Re-created garden in Pompeii
I love technology (most of the time). I get to use paperless boarding passes for my flights today. So handy! Then I get to the airport and when I check my bag find out that I need paper boarding passes. Oh well.
During my trip I have seen people that look like people I know. I saw Kurt Morin this morning. He even got in a Jeep and drove away. I saw Ryan Cronk twice...in the same day. I saw Raj Tripathi. He was my impromptu guide at Pompeii. And one other person who I met at the Enzo Ferrari Museum. He was the one who told me about the Maserati parade in Modena. Nice guy from Norway. Then the lady in front of me on the train talking all about Italian food looked like my Great Aunt Ellie. Funny that almost all these people are men. :) Just another instance of the humanity of all people.
I got to the airport in good time and without incident to me or Giorgio...although in a bit of stop-and-go traffic the person in the Audi in front of me was texting, I think, and rear-ended the person in front of him. Neither of them was having a good morning and luckily we were only going about 3 mph, but the crunching noise of bumpers is the last thing anybody wants to hear during their morning commute.
Then of course there's always the hurry up and wait thing that happens at airports which sucks people into the Dolce and Gabbana store and forces them to buy $1500 socks. I guess I was just a little surprised to find so many high end stores in the gate area of the Rome airport and only one souvenir shop and one place to eat, unlike JFK where there are a million places to eat and 2 other shops.
Writing this on Thursday morning, after arriving home in the middle of the night between Monday and Tuesday. I'm still having difficulty with my body clock being completely messed up. I don't remember the adjustment being so difficult from previous travels...but I'm also the one who complains when we change one hour for daylight savings.
Things I learned (or remembered) on this adventure:
* Vacations are like life...in order to experience them fully, you have to participate in the adventure, not just read the blog and look at the pictures.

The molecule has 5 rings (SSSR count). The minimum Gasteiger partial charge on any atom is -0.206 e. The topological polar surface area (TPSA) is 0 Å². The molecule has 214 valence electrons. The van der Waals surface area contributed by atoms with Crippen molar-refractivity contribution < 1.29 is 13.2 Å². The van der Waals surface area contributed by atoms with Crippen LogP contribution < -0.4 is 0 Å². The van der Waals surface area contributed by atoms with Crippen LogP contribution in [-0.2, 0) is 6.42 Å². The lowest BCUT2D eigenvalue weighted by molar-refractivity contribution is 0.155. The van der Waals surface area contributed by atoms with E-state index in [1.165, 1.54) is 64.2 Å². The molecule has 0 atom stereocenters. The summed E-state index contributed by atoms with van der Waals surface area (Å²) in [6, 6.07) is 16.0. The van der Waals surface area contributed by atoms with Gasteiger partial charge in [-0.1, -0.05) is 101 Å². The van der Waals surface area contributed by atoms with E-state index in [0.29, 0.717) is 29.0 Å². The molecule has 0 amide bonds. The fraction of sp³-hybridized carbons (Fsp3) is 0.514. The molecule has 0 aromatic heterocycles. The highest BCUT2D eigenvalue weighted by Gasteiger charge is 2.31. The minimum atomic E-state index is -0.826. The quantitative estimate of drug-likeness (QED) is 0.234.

* Don't text and drive (see above)
* There are good people everywhere. I met quite a few people who were just nice, good people. It is sometimes difficult to remember that most people in the world want the same things. They want their children to grow up, be educated, be happy. They want to feel secure and at peace. Those feelings have nothing to do with politics, race, country of origin, or monetary wealth. At the core, we are all the same.
* Pizza is delicious.
* Being out of your comfort zone is essential to growth, but it sure is nice to come back to familiarity.
* I need to sit on the beach and watch the sunset more often.
* It is important to take care of yourself with quiet time to reflect on your life's path (see beach and sunset comment above).
* Gratitude (I'll leave it at one word otherwise you'll need tissues and a bit of popcorn)
Public appreciation is in order.
I think the biggest, most heartfelt thanks go to my sister-in-law Kristie. When my brother is at my house taking care of Mom, she does her job AND his job in their family. Kristie, thank you from the bottom of my heart.
Then there's my brother, Mike, who takes good care of everything here at my house, including the dishes and laundry which were all done when I got home (even clean sheets on my bed). I appreciate that I can go and feel comfortable knowing you've got it all under control.
Nellie finally warmed up to Audry, to whom I am grateful for taking care of the house and my dear little puppy.
I need to add gratitude for those who slipped me a bit of cash, which made my trip more enjoyable. I won't name names, you know who you are. Thank you.
And finally, thank you all for going on this amazing journey with me. I never felt like I was alone because I knew people were reading about my adventure and sharing it with me. Thank you.